The International Organization for Standardization (ISO) has circulated a proposal for a new field of activity on location requirements of urban pedestrian bridge (footbridge) assemblies in cities. As the U.S. member body to ISO, the American National Standards Institute (ANSI) invites all interested stakeholders to submit comments on the proposal by the end of the business day on Friday, March 25, 2016.
A pedestrian bridge or "footbridge" is an elevated structure designed to facilitate safe access for pedestrians as they cross from one side of a traffic-heavy road or highway to the other. Such bridges ease traffic and decrease accidents, and are useful for linking buildings and popular places including shopping malls, universities, recreational facilities, parking garages, and light rail stations. The scope notes that the location of pedestrian bridges is determined by various factors, including the volume of pedestrian and vehicle traffic, and the distance from adjacent intersections. The proposed work will consider such important requirements of locating pedestrian bridges for optimum safety.
The Institute of Standards and Industrial Research of Iran (ISIRI) submitted the work item proposal, which further specifies that an International Standard for urban pedestrian bridge (footbridge) assemblies would effectively provide characteristics for the installation of urban pedestrian bridges, and facilitate the understanding of installers involved in the process. With the implementation of standards, coordination between firms will also improve to achieve safer pedestrian bridges.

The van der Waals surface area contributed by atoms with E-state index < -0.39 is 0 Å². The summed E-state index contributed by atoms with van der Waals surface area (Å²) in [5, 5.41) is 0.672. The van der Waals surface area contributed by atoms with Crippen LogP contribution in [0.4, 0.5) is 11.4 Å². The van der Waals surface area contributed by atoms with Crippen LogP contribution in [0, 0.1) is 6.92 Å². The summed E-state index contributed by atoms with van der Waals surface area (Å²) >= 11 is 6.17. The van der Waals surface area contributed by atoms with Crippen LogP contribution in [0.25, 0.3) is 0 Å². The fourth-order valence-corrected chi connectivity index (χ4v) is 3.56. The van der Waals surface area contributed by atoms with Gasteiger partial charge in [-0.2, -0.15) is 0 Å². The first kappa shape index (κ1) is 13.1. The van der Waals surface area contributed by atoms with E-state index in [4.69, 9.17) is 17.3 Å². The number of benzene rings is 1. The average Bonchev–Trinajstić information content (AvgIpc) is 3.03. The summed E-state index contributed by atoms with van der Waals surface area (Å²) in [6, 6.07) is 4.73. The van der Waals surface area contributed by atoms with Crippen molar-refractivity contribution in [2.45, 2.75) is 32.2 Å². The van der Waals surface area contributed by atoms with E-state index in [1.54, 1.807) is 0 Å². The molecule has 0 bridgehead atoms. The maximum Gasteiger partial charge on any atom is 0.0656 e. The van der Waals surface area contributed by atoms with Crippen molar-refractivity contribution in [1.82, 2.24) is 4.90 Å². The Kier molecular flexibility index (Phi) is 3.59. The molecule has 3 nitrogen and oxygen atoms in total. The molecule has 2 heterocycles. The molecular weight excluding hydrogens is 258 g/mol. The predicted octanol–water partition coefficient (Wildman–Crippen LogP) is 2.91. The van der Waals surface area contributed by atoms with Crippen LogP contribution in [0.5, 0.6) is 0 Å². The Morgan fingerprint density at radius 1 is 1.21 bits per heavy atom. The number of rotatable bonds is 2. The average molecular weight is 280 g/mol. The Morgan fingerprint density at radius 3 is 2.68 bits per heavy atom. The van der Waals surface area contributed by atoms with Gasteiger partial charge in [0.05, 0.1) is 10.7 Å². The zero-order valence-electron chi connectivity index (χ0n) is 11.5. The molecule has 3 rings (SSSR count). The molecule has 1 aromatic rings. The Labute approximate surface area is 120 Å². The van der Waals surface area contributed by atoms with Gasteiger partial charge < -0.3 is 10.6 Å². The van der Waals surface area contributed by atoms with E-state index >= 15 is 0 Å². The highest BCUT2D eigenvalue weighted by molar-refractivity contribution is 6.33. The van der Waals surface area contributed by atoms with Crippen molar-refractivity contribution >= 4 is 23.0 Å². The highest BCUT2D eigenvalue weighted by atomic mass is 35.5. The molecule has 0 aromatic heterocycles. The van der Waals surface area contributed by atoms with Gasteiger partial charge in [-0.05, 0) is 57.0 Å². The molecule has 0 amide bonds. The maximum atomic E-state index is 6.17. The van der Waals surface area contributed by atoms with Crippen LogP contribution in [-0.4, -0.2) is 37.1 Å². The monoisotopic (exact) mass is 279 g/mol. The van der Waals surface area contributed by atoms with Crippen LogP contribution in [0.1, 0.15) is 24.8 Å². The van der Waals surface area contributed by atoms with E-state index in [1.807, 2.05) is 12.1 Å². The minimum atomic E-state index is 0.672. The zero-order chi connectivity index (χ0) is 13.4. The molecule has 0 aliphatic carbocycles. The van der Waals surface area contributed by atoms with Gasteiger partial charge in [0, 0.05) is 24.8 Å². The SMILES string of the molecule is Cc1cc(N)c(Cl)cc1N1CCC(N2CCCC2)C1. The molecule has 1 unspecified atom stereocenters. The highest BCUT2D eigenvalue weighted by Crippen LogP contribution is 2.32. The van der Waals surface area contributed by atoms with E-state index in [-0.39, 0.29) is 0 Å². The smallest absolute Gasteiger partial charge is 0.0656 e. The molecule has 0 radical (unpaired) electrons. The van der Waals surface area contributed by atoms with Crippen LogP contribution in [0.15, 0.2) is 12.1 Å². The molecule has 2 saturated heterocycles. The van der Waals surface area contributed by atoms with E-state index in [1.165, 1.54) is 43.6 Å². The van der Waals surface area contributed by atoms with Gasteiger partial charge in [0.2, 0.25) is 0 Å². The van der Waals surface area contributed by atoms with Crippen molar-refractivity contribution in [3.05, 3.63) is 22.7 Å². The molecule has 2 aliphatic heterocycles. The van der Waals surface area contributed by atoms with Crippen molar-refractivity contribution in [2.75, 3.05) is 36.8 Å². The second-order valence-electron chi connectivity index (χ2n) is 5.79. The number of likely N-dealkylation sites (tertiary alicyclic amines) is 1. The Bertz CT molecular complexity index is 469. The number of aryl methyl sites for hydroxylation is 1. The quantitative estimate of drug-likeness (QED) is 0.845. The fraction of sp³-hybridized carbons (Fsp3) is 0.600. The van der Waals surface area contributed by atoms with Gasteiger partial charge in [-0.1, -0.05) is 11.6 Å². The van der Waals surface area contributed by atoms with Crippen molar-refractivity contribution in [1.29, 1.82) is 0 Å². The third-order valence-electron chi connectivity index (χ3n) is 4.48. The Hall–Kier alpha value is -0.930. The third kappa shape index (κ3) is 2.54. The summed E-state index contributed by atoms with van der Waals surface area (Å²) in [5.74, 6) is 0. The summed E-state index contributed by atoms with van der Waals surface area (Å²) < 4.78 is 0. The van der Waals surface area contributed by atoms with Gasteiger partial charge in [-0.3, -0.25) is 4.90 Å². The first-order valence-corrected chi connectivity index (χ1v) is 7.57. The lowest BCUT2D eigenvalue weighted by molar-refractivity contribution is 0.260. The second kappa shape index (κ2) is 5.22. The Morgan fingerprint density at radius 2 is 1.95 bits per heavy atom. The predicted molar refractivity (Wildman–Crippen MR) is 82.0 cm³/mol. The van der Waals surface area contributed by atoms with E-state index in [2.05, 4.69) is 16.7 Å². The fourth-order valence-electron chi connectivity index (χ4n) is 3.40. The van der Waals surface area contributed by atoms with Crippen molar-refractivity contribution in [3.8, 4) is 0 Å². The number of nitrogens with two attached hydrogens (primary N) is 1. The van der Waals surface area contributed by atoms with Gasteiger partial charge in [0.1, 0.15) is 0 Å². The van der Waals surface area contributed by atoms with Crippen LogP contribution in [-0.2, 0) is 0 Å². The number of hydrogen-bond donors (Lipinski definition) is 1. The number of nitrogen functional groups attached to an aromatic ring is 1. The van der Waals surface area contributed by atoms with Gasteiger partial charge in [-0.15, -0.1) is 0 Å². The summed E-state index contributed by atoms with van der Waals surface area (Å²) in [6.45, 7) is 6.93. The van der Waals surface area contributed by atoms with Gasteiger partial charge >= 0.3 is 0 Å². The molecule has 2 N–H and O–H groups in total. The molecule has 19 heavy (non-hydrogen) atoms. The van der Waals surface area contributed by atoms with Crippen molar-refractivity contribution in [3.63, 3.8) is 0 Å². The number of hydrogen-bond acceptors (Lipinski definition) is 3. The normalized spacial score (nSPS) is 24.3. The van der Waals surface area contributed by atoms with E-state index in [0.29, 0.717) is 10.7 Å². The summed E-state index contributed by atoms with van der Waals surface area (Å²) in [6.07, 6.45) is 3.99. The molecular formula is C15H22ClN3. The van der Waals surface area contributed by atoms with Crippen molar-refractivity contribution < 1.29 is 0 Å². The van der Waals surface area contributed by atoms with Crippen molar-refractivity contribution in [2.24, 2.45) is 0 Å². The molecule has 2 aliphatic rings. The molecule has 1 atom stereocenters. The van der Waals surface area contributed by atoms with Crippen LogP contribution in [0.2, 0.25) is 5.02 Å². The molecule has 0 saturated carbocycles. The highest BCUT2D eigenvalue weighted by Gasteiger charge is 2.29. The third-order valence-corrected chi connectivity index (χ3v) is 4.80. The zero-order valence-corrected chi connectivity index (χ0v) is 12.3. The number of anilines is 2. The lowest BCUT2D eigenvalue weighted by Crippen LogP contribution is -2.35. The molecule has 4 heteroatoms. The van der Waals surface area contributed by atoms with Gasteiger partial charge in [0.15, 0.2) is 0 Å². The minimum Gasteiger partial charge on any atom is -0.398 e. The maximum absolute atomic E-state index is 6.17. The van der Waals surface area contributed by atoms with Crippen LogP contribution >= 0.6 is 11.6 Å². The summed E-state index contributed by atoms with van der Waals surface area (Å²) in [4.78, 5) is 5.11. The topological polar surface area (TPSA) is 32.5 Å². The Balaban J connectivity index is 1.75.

All interested stakeholders are invited to review the proposal, which includes a listing of relevant external international organizations to the development of the work. Please submit comments to Steve Cornish, ANSI senior director of international policy (email@example.com), by close of business on March 25, 2016. Based on the input received, the ANSI ISO Council (AIC) will then be asked to approve an ANSI position and comments to be submitted to ISO before its May 5, 2016, deadline for voting on this proposal.
ANSI has published an explanatory information document outlining the process used to develop U.S. positions on issues and activities under consideration by ISO and IEC.